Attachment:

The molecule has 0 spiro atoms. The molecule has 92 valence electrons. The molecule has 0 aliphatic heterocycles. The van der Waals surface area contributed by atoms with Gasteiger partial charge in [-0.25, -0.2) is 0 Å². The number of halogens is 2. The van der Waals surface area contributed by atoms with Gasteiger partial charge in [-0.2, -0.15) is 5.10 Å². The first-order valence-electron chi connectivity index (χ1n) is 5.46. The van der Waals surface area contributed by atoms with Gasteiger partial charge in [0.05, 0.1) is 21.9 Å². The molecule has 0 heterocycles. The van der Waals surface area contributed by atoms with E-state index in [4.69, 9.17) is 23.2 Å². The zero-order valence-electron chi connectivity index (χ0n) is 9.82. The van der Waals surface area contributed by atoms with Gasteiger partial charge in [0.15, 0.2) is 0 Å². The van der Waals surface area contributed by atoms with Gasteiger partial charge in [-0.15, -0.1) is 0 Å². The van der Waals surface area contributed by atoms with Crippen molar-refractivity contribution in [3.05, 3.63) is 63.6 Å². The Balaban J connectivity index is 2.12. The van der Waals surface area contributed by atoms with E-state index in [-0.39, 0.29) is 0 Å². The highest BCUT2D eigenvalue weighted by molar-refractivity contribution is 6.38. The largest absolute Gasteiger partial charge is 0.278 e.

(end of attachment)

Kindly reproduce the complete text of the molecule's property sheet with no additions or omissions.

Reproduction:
The molecule has 0 spiro atoms. The molecule has 92 valence electrons. The molecule has 0 aliphatic heterocycles. The van der Waals surface area contributed by atoms with Gasteiger partial charge in [-0.25, -0.2) is 0 Å². The number of halogens is 2. The van der Waals surface area contributed by atoms with Gasteiger partial charge in [-0.2, -0.15) is 5.10 Å². The first-order valence-electron chi connectivity index (χ1n) is 5.46. The van der Waals surface area contributed by atoms with Gasteiger partial charge in [0.05, 0.1) is 21.9 Å². The molecule has 0 heterocycles. The van der Waals surface area contributed by atoms with E-state index in [4.69, 9.17) is 23.2 Å². The zero-order valence-electron chi connectivity index (χ0n) is 9.82. The van der Waals surface area contributed by atoms with Gasteiger partial charge in [0.15, 0.2) is 0 Å². The van der Waals surface area contributed by atoms with Gasteiger partial charge in [-0.15, -0.1) is 0 Å². The van der Waals surface area contributed by atoms with Crippen molar-refractivity contribution in [3.05, 3.63) is 63.6 Å². The Balaban J connectivity index is 2.12. The van der Waals surface area contributed by atoms with E-state index in [-0.39, 0.29) is 0 Å². The highest BCUT2D eigenvalue weighted by molar-refractivity contribution is 6.38. The largest absolute Gasteiger partial charge is 0.278 e.